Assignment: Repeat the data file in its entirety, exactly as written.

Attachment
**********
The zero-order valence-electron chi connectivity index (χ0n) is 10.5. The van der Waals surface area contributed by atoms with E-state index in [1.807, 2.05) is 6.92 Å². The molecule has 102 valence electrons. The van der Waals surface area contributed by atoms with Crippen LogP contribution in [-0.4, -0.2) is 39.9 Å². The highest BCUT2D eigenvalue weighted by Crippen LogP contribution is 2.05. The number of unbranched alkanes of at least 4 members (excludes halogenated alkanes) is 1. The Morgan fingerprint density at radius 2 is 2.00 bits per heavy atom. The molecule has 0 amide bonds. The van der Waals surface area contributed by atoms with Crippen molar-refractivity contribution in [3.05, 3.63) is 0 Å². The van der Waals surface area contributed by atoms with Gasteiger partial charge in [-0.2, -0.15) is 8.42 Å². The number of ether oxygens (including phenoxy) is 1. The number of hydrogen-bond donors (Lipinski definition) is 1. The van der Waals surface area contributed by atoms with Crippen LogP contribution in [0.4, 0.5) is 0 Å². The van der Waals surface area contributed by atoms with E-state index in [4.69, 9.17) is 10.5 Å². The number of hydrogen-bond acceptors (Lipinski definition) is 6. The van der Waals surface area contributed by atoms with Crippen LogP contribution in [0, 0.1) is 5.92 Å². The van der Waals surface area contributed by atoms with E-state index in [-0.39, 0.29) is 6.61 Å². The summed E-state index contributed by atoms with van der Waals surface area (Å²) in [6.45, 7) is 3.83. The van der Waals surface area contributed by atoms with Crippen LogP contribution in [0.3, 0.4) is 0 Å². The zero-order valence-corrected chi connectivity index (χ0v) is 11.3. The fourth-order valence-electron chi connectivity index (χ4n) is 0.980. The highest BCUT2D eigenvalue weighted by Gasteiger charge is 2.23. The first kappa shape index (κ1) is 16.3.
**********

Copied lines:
The zero-order valence-electron chi connectivity index (χ0n) is 10.5. The van der Waals surface area contributed by atoms with E-state index in [1.807, 2.05) is 6.92 Å². The molecule has 102 valence electrons. The van der Waals surface area contributed by atoms with Crippen LogP contribution in [-0.4, -0.2) is 39.9 Å². The highest BCUT2D eigenvalue weighted by Crippen LogP contribution is 2.05. The number of unbranched alkanes of at least 4 members (excludes halogenated alkanes) is 1. The Morgan fingerprint density at radius 2 is 2.00 bits per heavy atom. The molecule has 0 amide bonds. The van der Waals surface area contributed by atoms with Crippen molar-refractivity contribution in [3.05, 3.63) is 0 Å². The van der Waals surface area contributed by atoms with Gasteiger partial charge in [-0.2, -0.15) is 8.42 Å². The number of ether oxygens (including phenoxy) is 1. The number of hydrogen-bond donors (Lipinski definition) is 1. The van der Waals surface area contributed by atoms with Crippen LogP contribution in [0.4, 0.5) is 0 Å². The van der Waals surface area contributed by atoms with E-state index in [4.69, 9.17) is 10.5 Å². The number of hydrogen-bond acceptors (Lipinski definition) is 6. The van der Waals surface area contributed by atoms with Crippen LogP contribution in [0, 0.1) is 5.92 Å². The van der Waals surface area contributed by atoms with E-state index in [-0.39, 0.29) is 6.61 Å². The summed E-state index contributed by atoms with van der Waals surface area (Å²) in [6.45, 7) is 3.83. The van der Waals surface area contributed by atoms with Crippen LogP contribution in [0.3, 0.4) is 0 Å². The zero-order valence-corrected chi connectivity index (χ0v) is 11.3. The fourth-order valence-electron chi connectivity index (χ4n) is 0.980. The highest BCUT2D eigenvalue weighted by Gasteiger charge is 2.23. The first kappa shape index (κ1) is 16.3.